Illustrator hosts kids’ workshop on Thursday
Special to the Daily
If you go ...
What: Children’s illustrator workshop with Alice Feagan
When: Thursday at 6 p.m.
Where: The Bookworm of Edwards
Cost: $30, includes food, drink and materials
EDWARDS — The Vail Valley became a little more creative when children’s illustrator Alice Feagan settled here this past winter. Feagan moved here with a vision to spread her love of art and illustrations to future generations. After all, it’s part of her own story.
“I have loved art and art making as long as I can remember,” said Feagan. “The earliest drawing I have is of Garfield, and I think I made it when I was 3.”
Feagan’s love for art speaks through each of her designs, including the collages featured in her most recent book, “School Days Around the World.” Additionally, she has a line of artwork available on Etsy that includes snapshots of inspirations she’s found through life.
Feagan, a North Carolina native, will talk about her journey to become a professional illustrator at The Bookworm of Edwards on Thursday night.
“I developed an interest in an illustration career in high school,” said Feagan. “I did some odd art jobs after college, but I did not actually begin my professional career as an illustrator until I completed my masters at Savannah College of Art and Design in 2009.”
After graduating, Feagan set to work on starting her own business. Working through the challenges of making a name for herself and promoting her work, she came out strong on the other side, finding success in bringing children’s stories and emotions to life.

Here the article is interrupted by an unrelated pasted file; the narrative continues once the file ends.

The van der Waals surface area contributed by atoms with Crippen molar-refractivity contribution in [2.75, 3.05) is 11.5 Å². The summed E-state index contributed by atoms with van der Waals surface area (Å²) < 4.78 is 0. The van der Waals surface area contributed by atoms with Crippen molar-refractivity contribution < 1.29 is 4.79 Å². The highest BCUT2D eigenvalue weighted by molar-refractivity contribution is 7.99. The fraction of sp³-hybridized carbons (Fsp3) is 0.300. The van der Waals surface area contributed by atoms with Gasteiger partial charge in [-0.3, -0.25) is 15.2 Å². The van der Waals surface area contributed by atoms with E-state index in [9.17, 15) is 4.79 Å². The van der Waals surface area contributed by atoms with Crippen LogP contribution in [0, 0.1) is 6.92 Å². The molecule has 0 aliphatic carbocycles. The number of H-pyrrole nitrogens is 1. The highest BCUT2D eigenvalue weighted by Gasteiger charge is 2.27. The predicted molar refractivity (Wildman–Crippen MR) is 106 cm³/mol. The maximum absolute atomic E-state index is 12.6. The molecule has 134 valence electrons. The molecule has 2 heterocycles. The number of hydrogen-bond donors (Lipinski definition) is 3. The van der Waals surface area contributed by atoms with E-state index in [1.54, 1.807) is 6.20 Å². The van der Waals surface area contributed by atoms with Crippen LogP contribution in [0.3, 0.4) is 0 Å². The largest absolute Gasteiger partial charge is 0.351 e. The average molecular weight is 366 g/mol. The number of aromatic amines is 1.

“I have a few projects in the works right now,” Feagan said. “One is a maze illustration for National Geographic Kids Magazine. Another large project I am wrapping up is a nonfiction interactive book about microbes. I’m also beginning to write and illustrate my own stories, so I have three dummy books in the works.”
Feagan’s presentation will focus on inspiring kids through a workshop targeted to 8 to 12 year olds. She’ll introduce young artists to the beginning processes of writing and illustrating children’s books, how to bring those illustrations to life digitally and what to do with all that passion for drawing.
“I get the most gratification from seeing kids interacting with and enjoying my work,” she said. “My work is playful and happy, and I aspire to pass that along to anyone who engages with my books and illustrations. I hope the kids will take with them an understanding of what it means to be an illustrator and the steps it takes to create a picture book from start to finish. We’ll also do some step-by-step character drawings that should help them begin to develop ideas for their own characters and stories.”
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